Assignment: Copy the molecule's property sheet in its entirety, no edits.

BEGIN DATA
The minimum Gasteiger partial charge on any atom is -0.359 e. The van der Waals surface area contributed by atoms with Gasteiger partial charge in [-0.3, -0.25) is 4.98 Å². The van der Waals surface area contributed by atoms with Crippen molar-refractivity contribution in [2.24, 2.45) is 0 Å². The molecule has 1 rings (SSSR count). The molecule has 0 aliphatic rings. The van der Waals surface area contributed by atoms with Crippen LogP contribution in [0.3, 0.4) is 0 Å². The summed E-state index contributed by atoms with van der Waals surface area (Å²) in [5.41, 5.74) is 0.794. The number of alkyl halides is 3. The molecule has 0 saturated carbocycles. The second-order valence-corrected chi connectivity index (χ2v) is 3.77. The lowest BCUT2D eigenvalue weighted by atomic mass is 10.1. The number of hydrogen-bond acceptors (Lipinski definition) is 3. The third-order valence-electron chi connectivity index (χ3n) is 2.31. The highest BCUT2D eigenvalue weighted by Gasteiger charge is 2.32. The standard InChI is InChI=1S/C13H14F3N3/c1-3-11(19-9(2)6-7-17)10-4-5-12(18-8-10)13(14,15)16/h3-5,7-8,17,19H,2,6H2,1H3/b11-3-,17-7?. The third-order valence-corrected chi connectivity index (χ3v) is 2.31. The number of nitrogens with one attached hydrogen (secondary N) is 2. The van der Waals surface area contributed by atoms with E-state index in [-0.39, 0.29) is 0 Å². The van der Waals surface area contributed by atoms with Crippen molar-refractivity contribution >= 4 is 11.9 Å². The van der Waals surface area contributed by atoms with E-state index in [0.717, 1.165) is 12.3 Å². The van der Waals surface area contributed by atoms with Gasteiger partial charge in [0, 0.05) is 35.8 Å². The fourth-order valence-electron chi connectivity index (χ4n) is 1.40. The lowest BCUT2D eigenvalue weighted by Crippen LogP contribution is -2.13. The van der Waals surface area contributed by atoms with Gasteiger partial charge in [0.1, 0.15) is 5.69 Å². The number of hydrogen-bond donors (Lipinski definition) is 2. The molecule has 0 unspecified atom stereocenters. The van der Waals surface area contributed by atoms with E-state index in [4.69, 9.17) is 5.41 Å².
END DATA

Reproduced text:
The minimum Gasteiger partial charge on any atom is -0.359 e. The van der Waals surface area contributed by atoms with Gasteiger partial charge in [-0.3, -0.25) is 4.98 Å². The van der Waals surface area contributed by atoms with Crippen molar-refractivity contribution in [2.24, 2.45) is 0 Å². The molecule has 1 rings (SSSR count). The molecule has 0 aliphatic rings. The van der Waals surface area contributed by atoms with Crippen LogP contribution in [0.3, 0.4) is 0 Å². The summed E-state index contributed by atoms with van der Waals surface area (Å²) in [5.41, 5.74) is 0.794. The number of alkyl halides is 3. The molecule has 0 saturated carbocycles. The second-order valence-corrected chi connectivity index (χ2v) is 3.77. The lowest BCUT2D eigenvalue weighted by atomic mass is 10.1. The number of hydrogen-bond acceptors (Lipinski definition) is 3. The third-order valence-electron chi connectivity index (χ3n) is 2.31. The highest BCUT2D eigenvalue weighted by Gasteiger charge is 2.32. The standard InChI is InChI=1S/C13H14F3N3/c1-3-11(19-9(2)6-7-17)10-4-5-12(18-8-10)13(14,15)16/h3-5,7-8,17,19H,2,6H2,1H3/b11-3-,17-7?. The third-order valence-corrected chi connectivity index (χ3v) is 2.31. The number of nitrogens with one attached hydrogen (secondary N) is 2. The van der Waals surface area contributed by atoms with E-state index in [-0.39, 0.29) is 0 Å². The van der Waals surface area contributed by atoms with Crippen molar-refractivity contribution >= 4 is 11.9 Å². The van der Waals surface area contributed by atoms with E-state index in [0.717, 1.165) is 12.3 Å². The van der Waals surface area contributed by atoms with Gasteiger partial charge in [0, 0.05) is 35.8 Å². The fourth-order valence-electron chi connectivity index (χ4n) is 1.40. The lowest BCUT2D eigenvalue weighted by Crippen LogP contribution is -2.13. The van der Waals surface area contributed by atoms with Gasteiger partial charge in [0.1, 0.15) is 5.69 Å². The number of hydrogen-bond donors (Lipinski definition) is 2. The molecule has 0 unspecified atom stereocenters. The van der Waals surface area contributed by atoms with E-state index in [4.69, 9.17) is 5.41 Å².